How To Add $5,000 To Your Savings Account (Even If You Never Have Any Spare Cash)
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  1. #1
    Registered User Contrary Housewife's Avatar
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    Default How To Add $5,000 To Your Savings Account (Even If You Never Have Any Spare Cash)

    "Saving money is more than clipping coupons and opening a savings account. There are hundreds of hacks that can help you to squeeze a couple more dollars out of your earnings. Here are some of our favorite and most creative ways to save money."

    https://www.themoneymanual.com/save-money/

    Most of these have links to apps or online services, but you don't need to use them in order to save money or reduce spending.
    Stop trying to organize all of your family’s crap. If organization worked for you, you’d have rocked it by now. It’s time to ditch stuff and de-crapify your world.

    If you're not using the stuff in your home, get rid of it. You're not going to start using it more by shoving it into a closet.

    Use it up, Wear it out,
    Make it do, Or do without. ~unknown

    A clean house is a sign of a wasted life. ~unknown

  2. #2
    Registered User KathyB's Avatar
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    Has anyone actually done any of the phone app games you are supposed to make money from? I am a bit suspicious of them. I looked at one once, but the reviews were pretty bad. You had to play quite a bit just to get a tiny bit of money. And some people claimed they did not get the payouts the game said they earned. Of course, like most app games there were in app purchases you could buy to boost your scores.

    What would the app designer get out of this? Sometimes someone will write a totally free app just because they want to help people. But most apps have some kind of money generating component. Free apps generally have advertising and in app purchases to make money. No one would make an app that they loose money off of.

    I wonder if the person writing this actually played the games. I feel like they probably just searched for apps and put down ones that sounded good.
    KathyB

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    Registered User CPA-Kim's Avatar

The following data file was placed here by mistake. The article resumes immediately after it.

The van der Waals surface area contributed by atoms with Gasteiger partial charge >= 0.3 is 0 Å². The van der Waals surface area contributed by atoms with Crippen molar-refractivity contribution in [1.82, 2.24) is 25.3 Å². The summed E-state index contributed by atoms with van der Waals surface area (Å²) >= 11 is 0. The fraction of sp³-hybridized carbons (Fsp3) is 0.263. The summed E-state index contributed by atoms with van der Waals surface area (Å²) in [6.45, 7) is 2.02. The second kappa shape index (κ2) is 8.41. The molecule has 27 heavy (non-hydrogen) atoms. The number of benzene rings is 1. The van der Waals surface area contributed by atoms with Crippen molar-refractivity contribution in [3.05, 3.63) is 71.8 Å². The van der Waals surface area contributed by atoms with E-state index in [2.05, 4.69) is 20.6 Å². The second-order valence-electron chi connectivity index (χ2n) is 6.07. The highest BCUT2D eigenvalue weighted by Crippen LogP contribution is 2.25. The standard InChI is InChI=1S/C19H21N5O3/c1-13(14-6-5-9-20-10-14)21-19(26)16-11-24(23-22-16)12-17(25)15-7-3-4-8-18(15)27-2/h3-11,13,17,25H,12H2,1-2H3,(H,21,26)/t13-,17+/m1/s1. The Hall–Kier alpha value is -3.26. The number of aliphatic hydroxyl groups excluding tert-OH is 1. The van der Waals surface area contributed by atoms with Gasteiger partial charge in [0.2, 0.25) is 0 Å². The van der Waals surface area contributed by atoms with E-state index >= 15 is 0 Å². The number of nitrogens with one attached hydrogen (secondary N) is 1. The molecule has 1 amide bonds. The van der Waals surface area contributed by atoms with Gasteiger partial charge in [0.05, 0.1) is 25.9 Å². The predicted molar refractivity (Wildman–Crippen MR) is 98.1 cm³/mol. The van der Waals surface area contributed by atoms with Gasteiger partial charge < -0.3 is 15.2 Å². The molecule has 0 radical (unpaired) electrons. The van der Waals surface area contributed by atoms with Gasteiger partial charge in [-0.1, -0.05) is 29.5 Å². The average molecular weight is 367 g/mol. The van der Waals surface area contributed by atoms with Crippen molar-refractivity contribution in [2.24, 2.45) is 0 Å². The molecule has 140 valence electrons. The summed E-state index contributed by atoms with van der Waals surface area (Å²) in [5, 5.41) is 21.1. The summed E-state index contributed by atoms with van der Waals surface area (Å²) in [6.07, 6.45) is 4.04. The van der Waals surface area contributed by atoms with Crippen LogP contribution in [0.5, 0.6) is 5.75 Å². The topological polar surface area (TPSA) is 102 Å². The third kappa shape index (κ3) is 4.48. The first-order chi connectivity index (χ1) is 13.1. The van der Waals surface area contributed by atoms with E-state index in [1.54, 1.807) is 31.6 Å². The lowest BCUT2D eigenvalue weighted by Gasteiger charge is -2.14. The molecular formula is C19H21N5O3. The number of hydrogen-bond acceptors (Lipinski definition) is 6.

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    I think many people fail to assign a value to their time. Some spend hours to save a few bucks. I think once you assign a monetary value to your time, other things fall into place.
    Kim
    The Lord will provide

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  5. #4
    Registered User Spirit Deer's Avatar
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    I was thinking the same thing.

  6. #5
    Registered User KathyB's Avatar
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    I agree that you should value your time, but I feel like putting a specific dollar value on it is kind of squishy.

    Some things are obvious, like do not spend a hour or more on things that will only save a tiny bit of money.

    But some people genuinely enjoy things like cooking and DIY projects that save money. I would rate that very differently than doing something you think is a hassle to save some money.

    Although I am not paid by the hour, I can easily calculate how much I get per hour. Or maybe more accurately how much I get paid after taxes. A dollar saved is a dollar, but a dollar earned is less than a dollar after taxes.

    Someone on one of the financial forums said that since he earned $50 a hour, he does not do any money saving things that save less than $50 an hour. But his job situation was such that he could just work an extra hour if he wanted an extra $50. But I think that most people are not in situations where they could simply work an extra an hour or two if they wanted more money. I'm not. Most people don't earn $50 an hour either, but that is a different issue.

    I do feel like if I was in that type of situation my ideas on frugalness might change.

    In general though I think ideas of how much work is reasonable to save a buck varies depending on your income. That is loosely related to how much your time is worth.